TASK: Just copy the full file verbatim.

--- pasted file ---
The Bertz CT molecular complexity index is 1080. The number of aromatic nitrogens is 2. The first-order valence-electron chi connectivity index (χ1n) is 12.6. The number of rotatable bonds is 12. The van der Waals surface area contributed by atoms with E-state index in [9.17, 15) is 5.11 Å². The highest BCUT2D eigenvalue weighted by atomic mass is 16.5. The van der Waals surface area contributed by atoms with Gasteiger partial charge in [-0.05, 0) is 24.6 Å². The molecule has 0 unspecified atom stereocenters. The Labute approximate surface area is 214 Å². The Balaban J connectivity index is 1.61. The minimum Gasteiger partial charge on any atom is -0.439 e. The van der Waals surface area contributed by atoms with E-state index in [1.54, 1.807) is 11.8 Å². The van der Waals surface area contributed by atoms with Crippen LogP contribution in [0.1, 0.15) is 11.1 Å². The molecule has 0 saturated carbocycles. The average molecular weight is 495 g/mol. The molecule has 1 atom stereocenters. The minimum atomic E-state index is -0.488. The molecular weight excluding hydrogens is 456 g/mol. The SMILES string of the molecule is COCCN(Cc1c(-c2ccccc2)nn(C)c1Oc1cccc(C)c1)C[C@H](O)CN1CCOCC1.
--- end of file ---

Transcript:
The Bertz CT molecular complexity index is 1080. The number of aromatic nitrogens is 2. The first-order valence-electron chi connectivity index (χ1n) is 12.6. The number of rotatable bonds is 12. The van der Waals surface area contributed by atoms with E-state index in [9.17, 15) is 5.11 Å². The highest BCUT2D eigenvalue weighted by atomic mass is 16.5. The van der Waals surface area contributed by atoms with Gasteiger partial charge in [-0.05, 0) is 24.6 Å². The molecule has 0 unspecified atom stereocenters. The Labute approximate surface area is 214 Å². The Balaban J connectivity index is 1.61. The minimum Gasteiger partial charge on any atom is -0.439 e. The van der Waals surface area contributed by atoms with E-state index in [1.54, 1.807) is 11.8 Å². The van der Waals surface area contributed by atoms with Crippen LogP contribution in [0.1, 0.15) is 11.1 Å². The molecule has 0 saturated carbocycles. The average molecular weight is 495 g/mol. The molecule has 1 atom stereocenters. The minimum atomic E-state index is -0.488. The molecular weight excluding hydrogens is 456 g/mol. The SMILES string of the molecule is COCCN(Cc1c(-c2ccccc2)nn(C)c1Oc1cccc(C)c1)C[C@H](O)CN1CCOCC1.